As the above illustrates, Greece was and remains just the tip of the Eurozone debt ice-berg as countries such Ireland, Belgium, Portugal and Spain were destined to line up for a Euro-zone (German) bailout. All of the Eurozone PIIGS have since accelerated along the debt deflation path, feeding the economic crisis in Ireland as they cannot print money and devalue as the PIIGS are locked into the Euro which benefits the industrial countries such as Germany that profit from the Eurozone both in terms of a captured internal market that cannot compete against German industry, and exports to outside the Eurozone where the Euro is kept weaker as a consequence of the PIIGS thus enabling Germany to profit from a huge trade surplus.

Ireland Debt Crisis Solutions ?

The same trend continues as I wrote of in April 2010, which requires the same solution of the Eurozone splitting into two or more currency blocks so as to enable competitive currency devaluations to take place, the alternative is for all of the Eurozone trade surplus countries to hand over a large chunk of their annual surpluses to the PIIGS in order to reduce their annual budget deficits to a manageable % level inline with the E.U. average. Neither of these solutions is perfect as ejecting the PIIGS from the Euro would send their currencies sharply lower and inflation soaring as they try to inflate their way out of their debt crisis (as the UK is doing). However the problem here is, as I have identified several times before that most of the debt of the Eurozone PIIGS is denominated in Euro's, which means that a devaluation would increase the value of the debt in the new currencies.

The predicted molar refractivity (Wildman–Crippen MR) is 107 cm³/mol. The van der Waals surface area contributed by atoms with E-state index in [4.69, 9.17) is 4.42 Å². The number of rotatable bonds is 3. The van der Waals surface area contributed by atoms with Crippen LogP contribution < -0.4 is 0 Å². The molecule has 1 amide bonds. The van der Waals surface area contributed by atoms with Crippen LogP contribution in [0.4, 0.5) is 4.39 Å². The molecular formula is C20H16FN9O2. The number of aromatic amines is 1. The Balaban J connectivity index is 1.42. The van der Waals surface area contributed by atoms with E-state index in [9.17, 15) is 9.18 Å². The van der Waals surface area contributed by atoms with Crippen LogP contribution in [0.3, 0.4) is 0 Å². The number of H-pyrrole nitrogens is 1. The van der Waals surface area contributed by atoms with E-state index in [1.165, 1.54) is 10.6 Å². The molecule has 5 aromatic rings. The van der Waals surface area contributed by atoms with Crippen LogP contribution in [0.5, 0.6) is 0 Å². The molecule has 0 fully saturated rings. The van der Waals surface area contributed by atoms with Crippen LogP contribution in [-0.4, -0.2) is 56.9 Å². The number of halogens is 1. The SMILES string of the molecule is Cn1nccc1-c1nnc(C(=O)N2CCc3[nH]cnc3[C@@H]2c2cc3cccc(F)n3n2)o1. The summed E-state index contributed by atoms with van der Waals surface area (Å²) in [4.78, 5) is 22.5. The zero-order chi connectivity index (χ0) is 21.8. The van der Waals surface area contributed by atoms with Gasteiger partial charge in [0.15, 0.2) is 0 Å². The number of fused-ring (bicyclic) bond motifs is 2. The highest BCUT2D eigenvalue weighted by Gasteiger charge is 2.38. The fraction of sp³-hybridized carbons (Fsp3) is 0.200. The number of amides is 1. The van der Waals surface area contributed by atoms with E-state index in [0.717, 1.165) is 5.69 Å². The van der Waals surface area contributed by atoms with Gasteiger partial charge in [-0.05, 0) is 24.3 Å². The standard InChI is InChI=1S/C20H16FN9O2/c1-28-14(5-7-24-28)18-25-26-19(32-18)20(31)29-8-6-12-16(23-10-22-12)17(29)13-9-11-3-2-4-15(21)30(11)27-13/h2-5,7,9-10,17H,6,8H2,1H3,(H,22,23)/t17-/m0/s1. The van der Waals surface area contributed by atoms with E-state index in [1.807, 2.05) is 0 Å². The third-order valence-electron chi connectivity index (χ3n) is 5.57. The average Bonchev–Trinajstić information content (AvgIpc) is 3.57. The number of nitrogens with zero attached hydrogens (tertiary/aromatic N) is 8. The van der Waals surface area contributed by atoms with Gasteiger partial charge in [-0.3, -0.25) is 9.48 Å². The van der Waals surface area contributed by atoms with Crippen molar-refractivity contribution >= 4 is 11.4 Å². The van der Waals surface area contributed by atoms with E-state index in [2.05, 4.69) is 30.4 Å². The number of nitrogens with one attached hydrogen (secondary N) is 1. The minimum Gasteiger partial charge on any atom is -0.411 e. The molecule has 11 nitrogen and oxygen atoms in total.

The only solution is for a costly European Union / ECB / IMF bailout of Ireland as they cannot allow the current crisis in ireland to trigger a complete bailout of ALL of the PIIGS which could cost as much as Euros 2 trillion. Therefore the Irish debt crisis has the potential to turn into the mother of all bailouts where today's talk of billions turns into trillions if decisive action is not taken to finance the Irish budget deficit before they triggered a PIIGS debt collapse Euro-zone wide bailout

The price paid would manifest itself in significantly higher Eurozone inflation as the ECB follows the UK and USA with a series of Quantitative Easing, money printing runs to monetize the debt of bankrupting PIIGS, the impact of which will be to increase the relative rate of free fall of the Euro against other major currencies thus give the illusion of a rising Dollar (temporary) and British Pound (less temporary) as the below forecast graphs from recent in depth analysis suggest:

U.S. Dollar Index

The Euro comprises 60% of the USD Index which therefore represents the prime determinant for the USD index trend. The USD is currently at 78, and is forecast to rise to 80 by early December as part of a volatile trend towards USD 69 by mid 2011 (12 Oct 2010 - USD Index Trend Forecast Into Mid 2011, U.S. Dollar Collapse (Again)?)

British Pound

Euro woes also benefit sterling which unlike the PIIGS can print money and inflate its way out of debt and has been doing so with vigour where even the manipulated under reporting official inflation statistics such CPI has spent virtually the whole of 2010 above the Bank of England's 3% upper limit. The forecast trend for sterling is to rally against currencies such as the Euro and U.S. Dollar to target a rate of at least £/$1.85 by mid 2011 which is set against the current rate of £/$1.61 (04 Oct 2010 - British Pound Sterling GBP Currency Trend Forecast into Mid 2011 )

Again, when you view these forecast graphs note that you are viewing the relative rate of free fall between currencies at a particular point in time, as ALL currencies are continuously in free fall which results in the loss of real purchasing power of all currencies of which the official inflation statistics are one measurement. For example the British Pound in exchange rate terms is roughly where it was against the U.S. Dollar 20 years ago, however the following graph shows that sterling has lost over 40% of its purchasing power on the RPI inflation measure over the past 20 years.

Debt Default is the Final Destination